30 May 2003 - 75th Anniversary of Smithy's Landing at Albert Park
June 6th marks the anniversary of the historic landing at Albert Park, Suva of Sir Charles Kingsford Smith’s “Southern Cross” in his epic trans-Pacific flight in 1928.
Kingsford –Smith (“Smithy” as he was affectionately known) together with Charles Ulm (co-pilot), Harry Lyon (navigator) and James Warner (radio operator) took off from Oakland, California in the “Southern Cross” on 31 May, 1928.
The “Southern Cross”, a Fokker Trimotor, had to lift a total of seven tons of men, fuel and gear into the air. Smithy and Ulm sat in the two pilot’s seats near the front of the long fuselage. Behind them was an 800-gallon tank full of petrol. Behind that Lyon and Warner, both ex-U.S. Navy men, worked the instruments.
Smithy and the crew landed “Southern Cross” first in Hawaii before setting off for Fiji. This leg set a record 34 and one half hours flight across open seas before gliding past the Grand Pacific Hotel where a large and enthusiastic crowd saw it touch down at Albert Park. The Fokker was the first aircraft to land in Fiji.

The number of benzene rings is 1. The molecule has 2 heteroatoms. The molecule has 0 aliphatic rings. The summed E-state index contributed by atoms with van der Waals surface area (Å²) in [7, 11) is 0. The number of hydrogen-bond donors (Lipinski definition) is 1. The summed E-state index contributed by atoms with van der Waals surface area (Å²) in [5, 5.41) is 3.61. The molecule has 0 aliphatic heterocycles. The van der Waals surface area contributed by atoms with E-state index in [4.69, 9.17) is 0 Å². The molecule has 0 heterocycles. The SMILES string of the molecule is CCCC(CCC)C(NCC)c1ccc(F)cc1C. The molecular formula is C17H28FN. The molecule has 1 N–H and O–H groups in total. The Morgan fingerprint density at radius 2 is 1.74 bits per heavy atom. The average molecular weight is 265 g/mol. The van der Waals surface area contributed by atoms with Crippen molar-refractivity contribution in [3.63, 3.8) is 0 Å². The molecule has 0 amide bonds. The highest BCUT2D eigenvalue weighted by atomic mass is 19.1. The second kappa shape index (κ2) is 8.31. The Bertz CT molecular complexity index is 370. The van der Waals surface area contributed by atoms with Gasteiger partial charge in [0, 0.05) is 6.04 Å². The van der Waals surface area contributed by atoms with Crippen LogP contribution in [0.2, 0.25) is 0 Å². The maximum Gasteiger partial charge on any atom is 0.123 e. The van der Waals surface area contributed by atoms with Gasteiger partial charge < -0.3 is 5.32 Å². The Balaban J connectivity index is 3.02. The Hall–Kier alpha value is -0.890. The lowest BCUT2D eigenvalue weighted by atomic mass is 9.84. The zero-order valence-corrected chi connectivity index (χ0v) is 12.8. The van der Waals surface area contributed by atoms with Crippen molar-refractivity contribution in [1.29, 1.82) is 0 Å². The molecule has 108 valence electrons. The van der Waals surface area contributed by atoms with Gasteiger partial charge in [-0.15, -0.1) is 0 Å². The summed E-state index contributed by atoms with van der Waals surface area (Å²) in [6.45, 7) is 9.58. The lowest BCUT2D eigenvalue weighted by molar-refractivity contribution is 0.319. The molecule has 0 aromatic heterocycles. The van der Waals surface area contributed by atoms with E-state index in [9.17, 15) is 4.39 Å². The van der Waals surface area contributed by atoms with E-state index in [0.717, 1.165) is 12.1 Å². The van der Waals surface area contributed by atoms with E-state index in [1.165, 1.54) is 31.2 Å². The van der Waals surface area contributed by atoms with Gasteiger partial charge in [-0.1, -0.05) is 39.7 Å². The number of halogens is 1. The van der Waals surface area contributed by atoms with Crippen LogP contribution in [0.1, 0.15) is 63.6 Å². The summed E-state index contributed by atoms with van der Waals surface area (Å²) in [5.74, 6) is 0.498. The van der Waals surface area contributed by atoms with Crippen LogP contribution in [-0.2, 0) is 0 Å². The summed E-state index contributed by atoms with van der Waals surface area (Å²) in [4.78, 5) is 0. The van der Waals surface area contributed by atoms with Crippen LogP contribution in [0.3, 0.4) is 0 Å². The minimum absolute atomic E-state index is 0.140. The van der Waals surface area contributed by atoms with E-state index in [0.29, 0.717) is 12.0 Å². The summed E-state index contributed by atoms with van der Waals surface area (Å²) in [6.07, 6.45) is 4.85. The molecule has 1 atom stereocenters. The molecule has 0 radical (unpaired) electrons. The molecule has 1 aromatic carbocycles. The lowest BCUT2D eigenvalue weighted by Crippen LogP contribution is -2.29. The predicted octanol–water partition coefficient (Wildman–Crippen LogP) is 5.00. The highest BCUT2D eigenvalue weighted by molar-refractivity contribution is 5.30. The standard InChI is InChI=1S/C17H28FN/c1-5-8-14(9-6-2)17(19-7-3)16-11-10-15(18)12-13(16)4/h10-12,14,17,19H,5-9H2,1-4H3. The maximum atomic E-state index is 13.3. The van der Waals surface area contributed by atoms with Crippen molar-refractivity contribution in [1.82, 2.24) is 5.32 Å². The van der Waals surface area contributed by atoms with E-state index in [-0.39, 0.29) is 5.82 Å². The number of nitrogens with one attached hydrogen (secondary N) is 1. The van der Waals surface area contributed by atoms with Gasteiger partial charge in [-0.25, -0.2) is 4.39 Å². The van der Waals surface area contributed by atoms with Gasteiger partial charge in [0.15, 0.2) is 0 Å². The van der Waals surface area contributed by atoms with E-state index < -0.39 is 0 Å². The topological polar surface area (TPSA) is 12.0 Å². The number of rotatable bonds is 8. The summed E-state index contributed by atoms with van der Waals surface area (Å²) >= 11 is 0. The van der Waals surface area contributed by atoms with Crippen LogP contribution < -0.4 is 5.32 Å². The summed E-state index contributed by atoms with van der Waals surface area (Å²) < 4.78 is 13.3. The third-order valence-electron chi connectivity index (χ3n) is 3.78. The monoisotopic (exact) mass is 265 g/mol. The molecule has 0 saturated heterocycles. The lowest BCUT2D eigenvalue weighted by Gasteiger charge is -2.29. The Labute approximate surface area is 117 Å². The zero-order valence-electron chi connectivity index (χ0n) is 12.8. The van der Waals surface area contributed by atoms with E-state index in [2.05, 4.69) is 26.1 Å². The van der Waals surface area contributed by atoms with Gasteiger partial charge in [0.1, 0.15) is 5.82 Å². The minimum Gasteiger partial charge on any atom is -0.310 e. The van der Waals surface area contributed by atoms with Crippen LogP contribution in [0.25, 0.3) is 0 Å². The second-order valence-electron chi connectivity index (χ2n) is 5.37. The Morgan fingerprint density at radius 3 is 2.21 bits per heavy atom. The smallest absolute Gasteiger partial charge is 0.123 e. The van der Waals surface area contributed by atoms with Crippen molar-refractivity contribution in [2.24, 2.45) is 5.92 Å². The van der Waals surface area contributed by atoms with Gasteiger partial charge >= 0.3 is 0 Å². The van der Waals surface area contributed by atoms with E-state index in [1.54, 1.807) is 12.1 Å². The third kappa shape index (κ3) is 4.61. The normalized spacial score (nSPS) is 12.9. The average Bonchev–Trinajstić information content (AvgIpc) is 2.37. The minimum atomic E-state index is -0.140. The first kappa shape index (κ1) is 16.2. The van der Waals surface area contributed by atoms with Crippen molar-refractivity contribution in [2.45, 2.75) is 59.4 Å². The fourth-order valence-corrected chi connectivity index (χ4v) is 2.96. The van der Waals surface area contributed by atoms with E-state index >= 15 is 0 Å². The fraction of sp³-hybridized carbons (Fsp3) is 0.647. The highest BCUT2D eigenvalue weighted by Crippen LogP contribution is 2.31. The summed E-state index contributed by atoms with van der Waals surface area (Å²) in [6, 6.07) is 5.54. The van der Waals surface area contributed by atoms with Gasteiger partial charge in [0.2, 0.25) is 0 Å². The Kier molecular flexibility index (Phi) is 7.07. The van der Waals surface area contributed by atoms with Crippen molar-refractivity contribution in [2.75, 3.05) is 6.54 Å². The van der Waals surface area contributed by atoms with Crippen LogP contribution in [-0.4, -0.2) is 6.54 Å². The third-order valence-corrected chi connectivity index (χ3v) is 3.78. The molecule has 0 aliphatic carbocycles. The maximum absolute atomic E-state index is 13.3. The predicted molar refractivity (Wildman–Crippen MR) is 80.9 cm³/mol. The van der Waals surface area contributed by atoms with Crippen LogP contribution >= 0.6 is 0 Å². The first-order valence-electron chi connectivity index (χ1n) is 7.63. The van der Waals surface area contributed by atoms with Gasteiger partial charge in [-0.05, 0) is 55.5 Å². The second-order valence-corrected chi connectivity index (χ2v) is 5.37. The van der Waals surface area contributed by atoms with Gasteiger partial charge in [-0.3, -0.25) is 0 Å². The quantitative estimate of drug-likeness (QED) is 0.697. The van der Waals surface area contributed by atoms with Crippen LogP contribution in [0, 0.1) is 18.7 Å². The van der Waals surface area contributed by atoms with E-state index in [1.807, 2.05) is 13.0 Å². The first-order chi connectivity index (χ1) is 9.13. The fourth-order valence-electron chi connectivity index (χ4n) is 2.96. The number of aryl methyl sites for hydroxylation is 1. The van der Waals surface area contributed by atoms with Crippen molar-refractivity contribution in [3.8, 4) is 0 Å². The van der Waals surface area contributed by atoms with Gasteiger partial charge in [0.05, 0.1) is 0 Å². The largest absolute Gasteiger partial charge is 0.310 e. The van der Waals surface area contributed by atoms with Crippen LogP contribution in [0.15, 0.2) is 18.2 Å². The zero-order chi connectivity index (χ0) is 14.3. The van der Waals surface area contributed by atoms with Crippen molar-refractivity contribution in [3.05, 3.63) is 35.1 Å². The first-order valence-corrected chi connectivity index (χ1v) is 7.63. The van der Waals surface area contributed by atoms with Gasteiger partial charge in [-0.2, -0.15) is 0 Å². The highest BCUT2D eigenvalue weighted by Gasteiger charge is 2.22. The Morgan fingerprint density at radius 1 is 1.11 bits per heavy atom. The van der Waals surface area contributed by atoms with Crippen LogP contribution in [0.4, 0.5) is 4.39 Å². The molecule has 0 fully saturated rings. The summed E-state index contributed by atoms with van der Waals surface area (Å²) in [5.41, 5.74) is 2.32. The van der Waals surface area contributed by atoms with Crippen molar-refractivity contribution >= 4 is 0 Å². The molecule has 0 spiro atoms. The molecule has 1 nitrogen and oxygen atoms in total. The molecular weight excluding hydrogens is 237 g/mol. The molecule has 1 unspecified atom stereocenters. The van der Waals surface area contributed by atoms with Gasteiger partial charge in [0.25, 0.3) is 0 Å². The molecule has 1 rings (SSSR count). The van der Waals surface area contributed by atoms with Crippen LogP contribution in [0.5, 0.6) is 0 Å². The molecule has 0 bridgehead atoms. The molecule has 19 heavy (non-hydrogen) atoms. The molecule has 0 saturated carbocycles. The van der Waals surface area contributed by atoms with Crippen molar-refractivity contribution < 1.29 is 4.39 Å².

Eight and a half days after leaving Oakland, including over 83 hours in the air to travel almost 12,000 kilometers, they landed in Brisbane where they were welcomed by over 15,000 people. The “Southern Cross” is now on permanent display at Brisbane’s Eagle Farm Airport.
Smithy and his crew’s journey – an act of extraordinary human endeavour and courage – signaled the opening of international air travel across the Pacific and the boost to trade and tourism enjoyed today.
To commemorate the event, the Australian High Commission and the Embassy of the United States of America are to co-host a reception on 6 June at the Fiji Museum where a display of the “Southern Cross” historic flight and landing at Albert Park will be opened.